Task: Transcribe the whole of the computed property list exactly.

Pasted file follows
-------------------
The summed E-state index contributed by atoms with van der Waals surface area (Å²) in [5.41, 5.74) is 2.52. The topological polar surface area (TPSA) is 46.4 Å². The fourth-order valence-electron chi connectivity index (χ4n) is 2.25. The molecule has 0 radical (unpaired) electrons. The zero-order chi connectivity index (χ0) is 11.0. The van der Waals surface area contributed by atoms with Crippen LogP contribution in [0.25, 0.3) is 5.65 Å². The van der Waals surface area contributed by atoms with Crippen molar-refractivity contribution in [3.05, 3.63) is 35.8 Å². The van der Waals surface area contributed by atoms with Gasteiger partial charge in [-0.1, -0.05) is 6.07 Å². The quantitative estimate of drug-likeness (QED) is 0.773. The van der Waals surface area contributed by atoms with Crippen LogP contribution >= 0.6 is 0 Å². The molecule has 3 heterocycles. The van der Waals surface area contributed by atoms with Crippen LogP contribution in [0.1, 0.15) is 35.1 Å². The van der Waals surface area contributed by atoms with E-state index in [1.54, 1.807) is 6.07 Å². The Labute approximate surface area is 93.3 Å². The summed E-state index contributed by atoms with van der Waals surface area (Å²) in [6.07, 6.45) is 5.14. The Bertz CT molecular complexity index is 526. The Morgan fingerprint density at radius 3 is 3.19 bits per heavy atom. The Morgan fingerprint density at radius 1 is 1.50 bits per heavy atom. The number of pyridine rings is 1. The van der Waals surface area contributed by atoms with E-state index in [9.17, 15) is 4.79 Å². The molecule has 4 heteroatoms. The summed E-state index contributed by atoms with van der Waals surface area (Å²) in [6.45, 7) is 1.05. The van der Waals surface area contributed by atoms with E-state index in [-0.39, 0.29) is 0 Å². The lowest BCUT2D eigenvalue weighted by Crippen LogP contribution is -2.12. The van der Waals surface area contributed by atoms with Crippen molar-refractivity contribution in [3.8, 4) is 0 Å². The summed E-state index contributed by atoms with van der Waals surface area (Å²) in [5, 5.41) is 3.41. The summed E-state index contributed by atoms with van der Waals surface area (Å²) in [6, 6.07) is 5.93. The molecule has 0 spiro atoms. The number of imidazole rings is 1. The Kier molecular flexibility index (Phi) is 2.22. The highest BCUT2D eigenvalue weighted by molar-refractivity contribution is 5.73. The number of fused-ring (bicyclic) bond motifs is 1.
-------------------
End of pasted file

The summed E-state index contributed by atoms with van der Waals surface area (Å²) in [5.41, 5.74) is 2.52. The topological polar surface area (TPSA) is 46.4 Å². The fourth-order valence-electron chi connectivity index (χ4n) is 2.25. The molecule has 0 radical (unpaired) electrons. The zero-order chi connectivity index (χ0) is 11.0. The van der Waals surface area contributed by atoms with Crippen LogP contribution in [0.25, 0.3) is 5.65 Å². The van der Waals surface area contributed by atoms with Crippen molar-refractivity contribution in [3.05, 3.63) is 35.8 Å². The van der Waals surface area contributed by atoms with Gasteiger partial charge in [-0.1, -0.05) is 6.07 Å². The quantitative estimate of drug-likeness (QED) is 0.773. The van der Waals surface area contributed by atoms with Crippen LogP contribution >= 0.6 is 0 Å². The molecule has 3 heterocycles. The van der Waals surface area contributed by atoms with Crippen LogP contribution in [0.1, 0.15) is 35.1 Å². The van der Waals surface area contributed by atoms with E-state index in [1.54, 1.807) is 6.07 Å². The Labute approximate surface area is 93.3 Å². The summed E-state index contributed by atoms with van der Waals surface area (Å²) in [6.07, 6.45) is 5.14. The Bertz CT molecular complexity index is 526. The Morgan fingerprint density at radius 3 is 3.19 bits per heavy atom. The Morgan fingerprint density at radius 1 is 1.50 bits per heavy atom. The number of pyridine rings is 1. The van der Waals surface area contributed by atoms with E-state index in [9.17, 15) is 4.79 Å². The molecule has 4 heteroatoms. The summed E-state index contributed by atoms with van der Waals surface area (Å²) in [6.45, 7) is 1.05. The van der Waals surface area contributed by atoms with E-state index in [-0.39, 0.29) is 0 Å². The lowest BCUT2D eigenvalue weighted by Crippen LogP contribution is -2.12. The van der Waals surface area contributed by atoms with Crippen molar-refractivity contribution in [3.8, 4) is 0 Å². The summed E-state index contributed by atoms with van der Waals surface area (Å²) in [5, 5.41) is 3.41. The summed E-state index contributed by atoms with van der Waals surface area (Å²) in [6, 6.07) is 5.93. The molecule has 0 spiro atoms. The number of imidazole rings is 1. The Kier molecular flexibility index (Phi) is 2.22. The highest BCUT2D eigenvalue weighted by molar-refractivity contribution is 5.73. The number of fused-ring (bicyclic) bond motifs is 1.